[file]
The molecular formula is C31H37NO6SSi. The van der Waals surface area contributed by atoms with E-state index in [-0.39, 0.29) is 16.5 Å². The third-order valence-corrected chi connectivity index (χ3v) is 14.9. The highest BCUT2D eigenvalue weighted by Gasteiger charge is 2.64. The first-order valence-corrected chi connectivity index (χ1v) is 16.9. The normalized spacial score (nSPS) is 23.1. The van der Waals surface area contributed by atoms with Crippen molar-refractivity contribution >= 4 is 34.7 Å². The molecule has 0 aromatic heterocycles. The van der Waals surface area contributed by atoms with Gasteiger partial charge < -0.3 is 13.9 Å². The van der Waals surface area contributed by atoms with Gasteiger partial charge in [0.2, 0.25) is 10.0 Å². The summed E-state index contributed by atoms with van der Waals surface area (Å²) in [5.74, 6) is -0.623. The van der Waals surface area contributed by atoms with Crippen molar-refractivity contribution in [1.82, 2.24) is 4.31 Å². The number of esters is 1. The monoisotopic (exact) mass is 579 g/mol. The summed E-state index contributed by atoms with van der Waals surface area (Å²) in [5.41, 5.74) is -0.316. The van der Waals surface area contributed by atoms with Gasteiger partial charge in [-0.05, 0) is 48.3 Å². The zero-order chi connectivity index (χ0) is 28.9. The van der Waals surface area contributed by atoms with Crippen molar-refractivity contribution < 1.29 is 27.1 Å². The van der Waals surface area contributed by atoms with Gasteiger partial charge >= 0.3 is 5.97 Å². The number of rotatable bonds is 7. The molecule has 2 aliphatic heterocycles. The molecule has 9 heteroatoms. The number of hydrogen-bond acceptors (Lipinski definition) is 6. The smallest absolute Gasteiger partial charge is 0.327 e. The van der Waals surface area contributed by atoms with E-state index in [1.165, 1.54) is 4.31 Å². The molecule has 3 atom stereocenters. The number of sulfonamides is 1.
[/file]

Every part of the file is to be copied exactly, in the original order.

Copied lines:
The molecular formula is C31H37NO6SSi. The van der Waals surface area contributed by atoms with E-state index in [-0.39, 0.29) is 16.5 Å². The third-order valence-corrected chi connectivity index (χ3v) is 14.9. The highest BCUT2D eigenvalue weighted by Gasteiger charge is 2.64. The first-order valence-corrected chi connectivity index (χ1v) is 16.9. The normalized spacial score (nSPS) is 23.1. The van der Waals surface area contributed by atoms with Crippen molar-refractivity contribution >= 4 is 34.7 Å². The molecule has 0 aromatic heterocycles. The van der Waals surface area contributed by atoms with Gasteiger partial charge < -0.3 is 13.9 Å². The van der Waals surface area contributed by atoms with Gasteiger partial charge in [0.2, 0.25) is 10.0 Å². The summed E-state index contributed by atoms with van der Waals surface area (Å²) in [5.74, 6) is -0.623. The van der Waals surface area contributed by atoms with Crippen molar-refractivity contribution in [1.82, 2.24) is 4.31 Å². The number of esters is 1. The monoisotopic (exact) mass is 579 g/mol. The summed E-state index contributed by atoms with van der Waals surface area (Å²) in [5.41, 5.74) is -0.316. The van der Waals surface area contributed by atoms with Gasteiger partial charge in [-0.05, 0) is 48.3 Å². The zero-order chi connectivity index (χ0) is 28.9. The van der Waals surface area contributed by atoms with Crippen molar-refractivity contribution < 1.29 is 27.1 Å². The van der Waals surface area contributed by atoms with Gasteiger partial charge >= 0.3 is 5.97 Å². The number of rotatable bonds is 7. The molecule has 2 aliphatic heterocycles. The molecule has 9 heteroatoms. The number of hydrogen-bond acceptors (Lipinski definition) is 6. The smallest absolute Gasteiger partial charge is 0.327 e. The van der Waals surface area contributed by atoms with E-state index in [1.165, 1.54) is 4.31 Å². The molecule has 3 atom stereocenters. The number of sulfonamides is 1.